Berlioz: Symphonie fantastique (CD review)

Also, Le corsaire overture. Leonard Slatkin, Orchestre National de Lyon. Naxos 8.572886.

Before we begin, I have to mention again some of my favorite conductors in Symphonie fantastique recordings: Sir Thomas Beecham, Leonard Bernstein, Sir Colin Davis, Leopold Stokowski, John Eliot Gardiner, Sir Roger Norrington, Charles Munch, and Jean Martinon. I mention these names because so well-traveled a warhorse as the Berlioz already has heady competition for any new recording, even when the recording comes from so notable a conductor as Leonard Slatkin.

For those of you like me who need a road map to keep up with the musical travels of Maestro Slatkin since his leaving the St. Louis Symphony in 1996, here’s a quick rundown: He was the director of the Blossom Festival of the Cleveland Orchestra from 1990-1999. Then, he was the Music Director of the National Symphony Orchestra in Washington, D.C., from 1996 to 2008. In 2000, he became the Chief Conductor of the BBC Symphony Orchestra, a post he held until September 11, 2004. He was also the Principal Guest Conductor of the Philharmonia Orchestra from 1997 to 2000, and in 2004 became the Principal Guest Conductor at the Hollywood Bowl for the Los Angeles Philharmonic. Following that in 2005, he became the Principal Guest Conductor of the Royal Philharmonic Orchestra, London. In 2006, he became the Music Advisor to the Nashville Symphony Orchestra and then in 2008 the Principal Guest Conductor of the Pittsburgh Symphony Orchestra. Finally, in 2007 Slatkin became the Music Director of the Detroit Symphony Orchestra and in 2011 the Music Director of the Orchestre National de Lyon, the posts he currently holds.  Whew!

Now, to the music at hand. The composer, Hector Berlioz (1803-1869), wrote his Symphonie fantastique in 1830, and it wasn’t long before it became one of the most influential pieces of music of all time. With programmatic elements similar to previous works like Vivaldi’s Four Seasons and Beethoven’s Pastoral Symphony and using a huge orchestral arrangement for well over a hundred players (Berlioz employed about 130 musicians for the première), the result must have been extraordinary for its period; indeed, it remains extraordinary even today. It’s not really a traditional symphony despite the title, more like a psychodrama in five movements. Therein, the young Berlioz writes autobiographically of the hopeless love of a young man for a woman, the young man falling into a drug-induced dream, which the composer describes in his music. The woman reappears throughout the Symphonie in the form of an idée fixe, a “fixed idea” the young man cannot shake, a musical innovation Berlioz used to advantage.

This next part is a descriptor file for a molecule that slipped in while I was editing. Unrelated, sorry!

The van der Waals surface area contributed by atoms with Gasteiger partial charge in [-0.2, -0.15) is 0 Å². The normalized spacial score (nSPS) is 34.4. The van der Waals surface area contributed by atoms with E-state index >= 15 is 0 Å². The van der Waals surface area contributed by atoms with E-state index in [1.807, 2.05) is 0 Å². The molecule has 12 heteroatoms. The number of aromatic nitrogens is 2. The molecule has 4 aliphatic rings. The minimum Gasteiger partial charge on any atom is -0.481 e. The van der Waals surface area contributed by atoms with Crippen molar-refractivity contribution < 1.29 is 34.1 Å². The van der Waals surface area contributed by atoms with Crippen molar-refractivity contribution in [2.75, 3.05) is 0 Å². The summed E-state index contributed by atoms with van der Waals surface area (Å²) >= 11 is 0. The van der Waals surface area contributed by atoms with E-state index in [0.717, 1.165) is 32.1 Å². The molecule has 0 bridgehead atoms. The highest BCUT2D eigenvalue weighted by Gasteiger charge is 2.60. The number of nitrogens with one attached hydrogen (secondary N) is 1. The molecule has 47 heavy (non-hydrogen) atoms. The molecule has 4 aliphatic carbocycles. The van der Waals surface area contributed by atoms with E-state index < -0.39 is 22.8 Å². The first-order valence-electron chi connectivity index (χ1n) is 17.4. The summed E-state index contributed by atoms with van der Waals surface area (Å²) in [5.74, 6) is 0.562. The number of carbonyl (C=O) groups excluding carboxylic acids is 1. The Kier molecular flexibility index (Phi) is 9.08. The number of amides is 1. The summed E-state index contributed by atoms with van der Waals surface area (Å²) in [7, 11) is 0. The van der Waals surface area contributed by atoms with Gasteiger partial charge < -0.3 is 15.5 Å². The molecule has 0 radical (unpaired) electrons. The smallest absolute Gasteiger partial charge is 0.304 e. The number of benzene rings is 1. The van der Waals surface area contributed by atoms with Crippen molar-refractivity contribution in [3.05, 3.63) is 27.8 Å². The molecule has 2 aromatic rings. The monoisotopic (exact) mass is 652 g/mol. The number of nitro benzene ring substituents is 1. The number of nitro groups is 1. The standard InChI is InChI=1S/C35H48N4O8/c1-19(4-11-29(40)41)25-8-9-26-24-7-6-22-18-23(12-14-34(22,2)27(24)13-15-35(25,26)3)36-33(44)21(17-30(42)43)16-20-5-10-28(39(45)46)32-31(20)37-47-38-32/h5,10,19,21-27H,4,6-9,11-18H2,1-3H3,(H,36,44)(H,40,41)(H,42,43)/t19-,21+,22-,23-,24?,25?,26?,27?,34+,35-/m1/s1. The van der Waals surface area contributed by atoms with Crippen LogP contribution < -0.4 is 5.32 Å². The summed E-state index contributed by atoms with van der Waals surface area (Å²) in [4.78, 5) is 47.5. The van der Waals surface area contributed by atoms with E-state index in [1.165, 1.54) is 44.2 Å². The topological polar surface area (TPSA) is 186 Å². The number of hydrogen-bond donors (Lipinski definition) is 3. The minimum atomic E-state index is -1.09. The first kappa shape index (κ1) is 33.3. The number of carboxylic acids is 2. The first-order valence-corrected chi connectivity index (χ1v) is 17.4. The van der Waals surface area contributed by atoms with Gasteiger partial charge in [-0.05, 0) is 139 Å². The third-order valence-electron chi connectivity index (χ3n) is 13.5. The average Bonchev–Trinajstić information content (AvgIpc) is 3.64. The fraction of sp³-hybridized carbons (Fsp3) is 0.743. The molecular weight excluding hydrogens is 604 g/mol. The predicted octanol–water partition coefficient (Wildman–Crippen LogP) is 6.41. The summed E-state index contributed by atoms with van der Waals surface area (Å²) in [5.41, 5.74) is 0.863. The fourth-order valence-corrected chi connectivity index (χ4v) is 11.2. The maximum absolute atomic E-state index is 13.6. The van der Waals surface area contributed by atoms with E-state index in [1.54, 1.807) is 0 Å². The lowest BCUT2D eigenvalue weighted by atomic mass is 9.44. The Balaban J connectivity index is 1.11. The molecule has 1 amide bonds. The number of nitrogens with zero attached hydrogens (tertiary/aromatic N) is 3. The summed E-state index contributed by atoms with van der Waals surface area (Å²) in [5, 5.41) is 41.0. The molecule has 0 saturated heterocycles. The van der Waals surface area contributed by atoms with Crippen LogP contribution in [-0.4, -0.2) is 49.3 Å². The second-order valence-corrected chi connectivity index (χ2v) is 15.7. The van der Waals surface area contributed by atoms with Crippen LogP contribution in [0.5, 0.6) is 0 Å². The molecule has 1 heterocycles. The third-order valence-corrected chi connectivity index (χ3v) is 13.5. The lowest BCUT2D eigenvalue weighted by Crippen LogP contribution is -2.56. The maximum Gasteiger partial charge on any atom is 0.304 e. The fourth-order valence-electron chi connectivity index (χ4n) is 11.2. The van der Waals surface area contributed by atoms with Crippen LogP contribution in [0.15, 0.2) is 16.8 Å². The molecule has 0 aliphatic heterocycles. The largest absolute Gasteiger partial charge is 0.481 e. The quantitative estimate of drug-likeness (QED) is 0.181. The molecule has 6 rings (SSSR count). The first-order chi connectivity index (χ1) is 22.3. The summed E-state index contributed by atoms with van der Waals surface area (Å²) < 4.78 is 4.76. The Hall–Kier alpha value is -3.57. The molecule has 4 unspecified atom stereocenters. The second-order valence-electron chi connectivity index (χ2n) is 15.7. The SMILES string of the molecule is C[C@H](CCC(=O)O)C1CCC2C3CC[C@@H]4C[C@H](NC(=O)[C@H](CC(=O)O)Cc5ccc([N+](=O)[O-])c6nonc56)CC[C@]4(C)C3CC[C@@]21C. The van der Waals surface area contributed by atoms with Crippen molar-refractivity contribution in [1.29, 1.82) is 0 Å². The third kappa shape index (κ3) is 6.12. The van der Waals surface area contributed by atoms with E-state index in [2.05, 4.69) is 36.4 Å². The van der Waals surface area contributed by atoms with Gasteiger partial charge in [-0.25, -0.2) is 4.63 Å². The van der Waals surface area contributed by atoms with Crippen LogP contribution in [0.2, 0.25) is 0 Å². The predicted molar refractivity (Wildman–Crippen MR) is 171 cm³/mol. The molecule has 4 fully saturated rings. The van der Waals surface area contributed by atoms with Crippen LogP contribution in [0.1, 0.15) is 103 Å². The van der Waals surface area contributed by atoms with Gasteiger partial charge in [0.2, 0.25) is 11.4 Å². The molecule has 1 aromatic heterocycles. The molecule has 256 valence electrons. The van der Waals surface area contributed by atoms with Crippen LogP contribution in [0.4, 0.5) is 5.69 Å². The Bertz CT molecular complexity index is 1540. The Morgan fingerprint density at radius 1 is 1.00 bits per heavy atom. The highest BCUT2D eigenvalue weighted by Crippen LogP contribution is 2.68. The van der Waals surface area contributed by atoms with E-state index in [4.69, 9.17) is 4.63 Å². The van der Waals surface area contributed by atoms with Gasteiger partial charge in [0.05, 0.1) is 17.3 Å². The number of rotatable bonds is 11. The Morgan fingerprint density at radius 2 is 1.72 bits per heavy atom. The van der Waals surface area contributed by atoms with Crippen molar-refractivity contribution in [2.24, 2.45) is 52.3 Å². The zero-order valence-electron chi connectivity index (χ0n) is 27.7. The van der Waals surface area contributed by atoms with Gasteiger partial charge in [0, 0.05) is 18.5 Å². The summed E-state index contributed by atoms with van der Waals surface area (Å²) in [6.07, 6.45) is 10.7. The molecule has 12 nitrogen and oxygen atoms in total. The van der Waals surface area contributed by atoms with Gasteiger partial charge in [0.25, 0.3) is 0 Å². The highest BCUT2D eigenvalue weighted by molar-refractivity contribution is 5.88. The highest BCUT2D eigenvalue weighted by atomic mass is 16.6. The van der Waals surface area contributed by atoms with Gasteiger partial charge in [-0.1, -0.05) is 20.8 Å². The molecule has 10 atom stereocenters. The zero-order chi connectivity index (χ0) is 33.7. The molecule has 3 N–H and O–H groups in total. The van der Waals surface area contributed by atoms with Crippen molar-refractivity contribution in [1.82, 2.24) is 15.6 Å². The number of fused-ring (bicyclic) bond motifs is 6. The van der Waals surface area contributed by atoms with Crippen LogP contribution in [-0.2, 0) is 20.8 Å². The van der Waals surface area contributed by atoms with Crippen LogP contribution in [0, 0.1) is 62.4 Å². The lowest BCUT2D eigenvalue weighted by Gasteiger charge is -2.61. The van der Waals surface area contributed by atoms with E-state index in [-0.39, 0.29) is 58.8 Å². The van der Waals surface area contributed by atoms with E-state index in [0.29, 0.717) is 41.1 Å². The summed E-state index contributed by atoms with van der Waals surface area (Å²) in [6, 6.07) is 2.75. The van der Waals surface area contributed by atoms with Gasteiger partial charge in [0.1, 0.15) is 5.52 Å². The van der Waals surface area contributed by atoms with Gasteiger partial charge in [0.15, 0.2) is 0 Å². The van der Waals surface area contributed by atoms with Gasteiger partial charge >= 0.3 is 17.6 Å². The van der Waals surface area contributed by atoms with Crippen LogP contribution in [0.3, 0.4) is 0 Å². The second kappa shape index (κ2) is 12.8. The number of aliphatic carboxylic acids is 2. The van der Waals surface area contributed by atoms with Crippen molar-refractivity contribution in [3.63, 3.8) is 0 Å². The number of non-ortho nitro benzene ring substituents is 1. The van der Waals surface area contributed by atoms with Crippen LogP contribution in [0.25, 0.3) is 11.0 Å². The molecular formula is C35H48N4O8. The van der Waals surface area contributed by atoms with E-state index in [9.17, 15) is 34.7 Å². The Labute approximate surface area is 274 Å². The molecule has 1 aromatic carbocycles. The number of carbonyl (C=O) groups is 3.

As we might expect from Maestro Slatkin, he takes a fairly literal view of things, which in a programmatic work like the Symphonie fantastique may be the best course. He interprets the opening movement at face value, the Reveries--Passions, never quite animating it as much as I’d like but nicely playing up the contrasts as the dejected romantic of the score conjures up opium dreams and nightmares of his lost love.

The second movement describes a ball in which the young man catches a glimpse of his beloved.  Berlioz later composed a cornet part for this section, which Slatkin includes as a bonus track. Anyway, the conductor ensures the music itself sweeps and swirls in an appropriately questioning, probing manner.

Next, we come to the scene in the country, a slow Adagio. In it, the young man sees a pair of shepherd boys playing a pipe melody to call their flock, and all is well until, as always, the young man notices his love in the picture. Needless to say, the music shifts into a left sudden turn, which Slatkin negotiates smoothly, if without too much high drama.

Then we come to the final two movements that audiophiles so adore because they burst over with so much busy, vigorous energy. They’re ideal for showing off one’s audio system. The March to the Scaffold brings the young man to his death for the murder of his beloved, and the Witches’ Sabbath finds the poor fellow apparently at Judgment Day in hell. Beecham and Bernstein generated genuine electricity in these movements; Slatkin merely contents himself with some passing color. I’d rather have felt a little more of the young man’s agony. Still, it’s hard to go wrong in this music, and there remains much one can commend in Slatkin’s low-key characterization. At least he doesn’t let the excitement alone carry the day. It’s also nice to see that Naxos chose to divide the final movement into four separate tracks for an easy indexing of ideas.

Besides the alternative cornet movement, the coupling on the disc is Berlioz’s Overture to Le Corsaire. Here, too, Slatkin’s reading sounds admirably restrained and unaffected, with a dashing élan.

Naxos recorded the music in 2011 at the Auditorium de Lyon, France, to generally good effect. The sound is typical of much of Naxos’s work, perfectly adequate yet never quite reaching audiophile heights. The all-important midrange is refined and natural, if not entirely transparent. The high and low ends appear well enough represented, though not particularly extended except at the very end of the Symphonie. Dynamic range and impact appear a tad limited, so they don’t produce quite the force of an actual orchestral experience. In all, the sonics seem ideally suited to easy listening rather than really critical listening.


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Meet the Staff

Meet the Staff
John J. Puccio, Editor, Publisher, Reviewer

Understand, I'm just an everyday guy reacting to something I love. And I've been doing it for a very long time, my appreciation for classical music starting with the musical excerpts on the Big Jon and Sparkie radio show in the early Fifties and the purchase of my first recording, The 101 Strings Play the Classics, around 1956. In the late Sixties I began teaching high school English and Film Studies as well as becoming interested in hi-fi, my audio ambitions graduating me from a pair of AR-3 speakers to the Fulton J's recommended by The Stereophile's J. Gordon Holt. In the early Seventies, I began writing for a number of audio magazines, including Audio Excellence, Audio Forum, The Boston Audio Society Speaker, The American Record Guide, and from 1976 until 2008, The $ensible Sound, for which I served as Classical Music Editor.

Today, I'm retired from teaching and use a pair of bi-amped VMPS RM40s loudspeakers for my listening. In addition to writing the Classical Candor blog, I served as the Movie Review Editor for the Web site Movie Metropolis (formerly DVDTown) from 1997-2013. Music and movies. Life couldn't be better.

Karl W. Nehring, Contributing Reviewer